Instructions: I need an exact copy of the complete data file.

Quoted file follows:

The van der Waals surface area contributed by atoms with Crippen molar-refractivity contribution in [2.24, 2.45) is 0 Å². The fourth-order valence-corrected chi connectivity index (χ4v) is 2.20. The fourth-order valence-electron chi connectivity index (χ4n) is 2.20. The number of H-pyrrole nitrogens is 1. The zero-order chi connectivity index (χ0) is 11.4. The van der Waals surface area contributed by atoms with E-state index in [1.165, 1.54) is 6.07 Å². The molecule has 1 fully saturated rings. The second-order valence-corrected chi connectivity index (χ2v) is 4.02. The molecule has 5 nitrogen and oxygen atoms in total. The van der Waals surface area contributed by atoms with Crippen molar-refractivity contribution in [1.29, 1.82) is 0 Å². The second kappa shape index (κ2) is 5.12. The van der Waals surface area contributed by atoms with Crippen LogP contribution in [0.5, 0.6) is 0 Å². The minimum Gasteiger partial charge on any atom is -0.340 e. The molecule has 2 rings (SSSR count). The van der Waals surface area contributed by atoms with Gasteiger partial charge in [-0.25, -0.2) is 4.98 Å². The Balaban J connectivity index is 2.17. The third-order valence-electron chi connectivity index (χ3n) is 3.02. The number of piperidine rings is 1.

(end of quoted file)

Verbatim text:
The van der Waals surface area contributed by atoms with Crippen molar-refractivity contribution in [2.24, 2.45) is 0 Å². The fourth-order valence-corrected chi connectivity index (χ4v) is 2.20. The fourth-order valence-electron chi connectivity index (χ4n) is 2.20. The number of H-pyrrole nitrogens is 1. The zero-order chi connectivity index (χ0) is 11.4. The van der Waals surface area contributed by atoms with E-state index in [1.165, 1.54) is 6.07 Å². The molecule has 1 fully saturated rings. The second-order valence-corrected chi connectivity index (χ2v) is 4.02. The molecule has 5 nitrogen and oxygen atoms in total. The van der Waals surface area contributed by atoms with Crippen molar-refractivity contribution in [1.29, 1.82) is 0 Å². The second kappa shape index (κ2) is 5.12. The van der Waals surface area contributed by atoms with Crippen LogP contribution in [0.5, 0.6) is 0 Å². The minimum Gasteiger partial charge on any atom is -0.340 e. The molecule has 2 rings (SSSR count). The van der Waals surface area contributed by atoms with Gasteiger partial charge in [-0.25, -0.2) is 4.98 Å². The Balaban J connectivity index is 2.17. The third-order valence-electron chi connectivity index (χ3n) is 3.02. The number of piperidine rings is 1.